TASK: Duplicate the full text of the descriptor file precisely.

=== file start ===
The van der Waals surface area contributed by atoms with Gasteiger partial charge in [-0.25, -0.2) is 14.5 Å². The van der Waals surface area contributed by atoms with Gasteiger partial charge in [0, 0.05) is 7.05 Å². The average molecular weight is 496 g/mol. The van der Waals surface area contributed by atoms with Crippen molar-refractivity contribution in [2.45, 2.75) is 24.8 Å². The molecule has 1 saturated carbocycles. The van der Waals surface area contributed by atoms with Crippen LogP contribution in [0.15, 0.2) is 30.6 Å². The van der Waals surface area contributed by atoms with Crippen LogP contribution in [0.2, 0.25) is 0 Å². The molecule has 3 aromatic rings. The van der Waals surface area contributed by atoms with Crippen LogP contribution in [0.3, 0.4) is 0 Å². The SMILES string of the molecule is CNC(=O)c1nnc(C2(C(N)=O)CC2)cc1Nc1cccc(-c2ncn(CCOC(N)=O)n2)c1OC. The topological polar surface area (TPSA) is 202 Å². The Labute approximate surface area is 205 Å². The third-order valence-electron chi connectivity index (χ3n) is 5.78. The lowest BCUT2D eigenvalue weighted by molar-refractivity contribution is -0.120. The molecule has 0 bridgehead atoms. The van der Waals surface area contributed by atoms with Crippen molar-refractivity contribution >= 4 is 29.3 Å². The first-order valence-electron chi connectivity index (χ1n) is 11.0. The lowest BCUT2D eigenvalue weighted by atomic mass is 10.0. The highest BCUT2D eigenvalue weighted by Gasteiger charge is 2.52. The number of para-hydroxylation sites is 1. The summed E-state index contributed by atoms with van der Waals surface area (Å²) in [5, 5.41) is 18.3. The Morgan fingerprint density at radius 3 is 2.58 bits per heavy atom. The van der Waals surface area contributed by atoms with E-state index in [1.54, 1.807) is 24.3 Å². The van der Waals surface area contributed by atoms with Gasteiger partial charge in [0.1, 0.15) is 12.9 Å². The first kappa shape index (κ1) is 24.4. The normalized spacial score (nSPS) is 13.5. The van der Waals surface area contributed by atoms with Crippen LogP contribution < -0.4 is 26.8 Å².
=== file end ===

The van der Waals surface area contributed by atoms with Gasteiger partial charge in [-0.25, -0.2) is 14.5 Å². The van der Waals surface area contributed by atoms with Gasteiger partial charge in [0, 0.05) is 7.05 Å². The average molecular weight is 496 g/mol. The van der Waals surface area contributed by atoms with Crippen molar-refractivity contribution in [2.45, 2.75) is 24.8 Å². The molecule has 1 saturated carbocycles. The van der Waals surface area contributed by atoms with Crippen LogP contribution in [0.15, 0.2) is 30.6 Å². The van der Waals surface area contributed by atoms with Crippen LogP contribution in [0.2, 0.25) is 0 Å². The molecule has 3 aromatic rings. The van der Waals surface area contributed by atoms with Crippen LogP contribution in [0.3, 0.4) is 0 Å². The SMILES string of the molecule is CNC(=O)c1nnc(C2(C(N)=O)CC2)cc1Nc1cccc(-c2ncn(CCOC(N)=O)n2)c1OC. The topological polar surface area (TPSA) is 202 Å². The Labute approximate surface area is 205 Å². The third-order valence-electron chi connectivity index (χ3n) is 5.78. The lowest BCUT2D eigenvalue weighted by molar-refractivity contribution is -0.120. The molecule has 0 bridgehead atoms. The van der Waals surface area contributed by atoms with Crippen molar-refractivity contribution >= 4 is 29.3 Å². The first-order valence-electron chi connectivity index (χ1n) is 11.0. The lowest BCUT2D eigenvalue weighted by atomic mass is 10.0. The highest BCUT2D eigenvalue weighted by Gasteiger charge is 2.52. The number of para-hydroxylation sites is 1. The summed E-state index contributed by atoms with van der Waals surface area (Å²) in [5, 5.41) is 18.3. The Morgan fingerprint density at radius 3 is 2.58 bits per heavy atom. The van der Waals surface area contributed by atoms with E-state index in [1.54, 1.807) is 24.3 Å². The van der Waals surface area contributed by atoms with Gasteiger partial charge in [0.1, 0.15) is 12.9 Å². The first kappa shape index (κ1) is 24.4. The normalized spacial score (nSPS) is 13.5. The van der Waals surface area contributed by atoms with Crippen LogP contribution < -0.4 is 26.8 Å².